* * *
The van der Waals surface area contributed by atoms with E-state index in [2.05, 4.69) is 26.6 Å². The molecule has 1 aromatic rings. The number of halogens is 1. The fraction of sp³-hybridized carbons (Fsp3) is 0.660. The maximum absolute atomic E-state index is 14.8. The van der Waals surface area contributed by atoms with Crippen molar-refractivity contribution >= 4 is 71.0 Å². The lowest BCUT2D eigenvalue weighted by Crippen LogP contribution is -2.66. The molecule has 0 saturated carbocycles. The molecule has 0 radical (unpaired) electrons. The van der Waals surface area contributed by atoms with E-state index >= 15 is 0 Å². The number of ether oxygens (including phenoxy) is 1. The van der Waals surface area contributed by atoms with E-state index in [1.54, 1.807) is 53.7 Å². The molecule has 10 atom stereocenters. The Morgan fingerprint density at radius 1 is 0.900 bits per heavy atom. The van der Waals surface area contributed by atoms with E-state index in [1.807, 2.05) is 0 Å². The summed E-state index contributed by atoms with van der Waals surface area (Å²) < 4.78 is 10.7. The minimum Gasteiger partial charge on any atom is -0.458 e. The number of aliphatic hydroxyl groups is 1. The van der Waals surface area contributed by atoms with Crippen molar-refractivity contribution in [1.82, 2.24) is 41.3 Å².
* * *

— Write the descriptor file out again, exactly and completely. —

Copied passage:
The van der Waals surface area contributed by atoms with E-state index in [2.05, 4.69) is 26.6 Å². The molecule has 1 aromatic rings. The number of halogens is 1. The fraction of sp³-hybridized carbons (Fsp3) is 0.660. The maximum absolute atomic E-state index is 14.8. The van der Waals surface area contributed by atoms with Crippen molar-refractivity contribution >= 4 is 71.0 Å². The lowest BCUT2D eigenvalue weighted by Crippen LogP contribution is -2.66. The molecule has 0 saturated carbocycles. The molecule has 0 radical (unpaired) electrons. The van der Waals surface area contributed by atoms with E-state index >= 15 is 0 Å². The number of ether oxygens (including phenoxy) is 1. The van der Waals surface area contributed by atoms with E-state index in [1.54, 1.807) is 53.7 Å². The molecule has 10 atom stereocenters. The Morgan fingerprint density at radius 1 is 0.900 bits per heavy atom. The van der Waals surface area contributed by atoms with E-state index in [1.807, 2.05) is 0 Å². The summed E-state index contributed by atoms with van der Waals surface area (Å²) < 4.78 is 10.7. The minimum Gasteiger partial charge on any atom is -0.458 e. The number of aliphatic hydroxyl groups is 1. The van der Waals surface area contributed by atoms with Crippen molar-refractivity contribution in [1.82, 2.24) is 41.3 Å².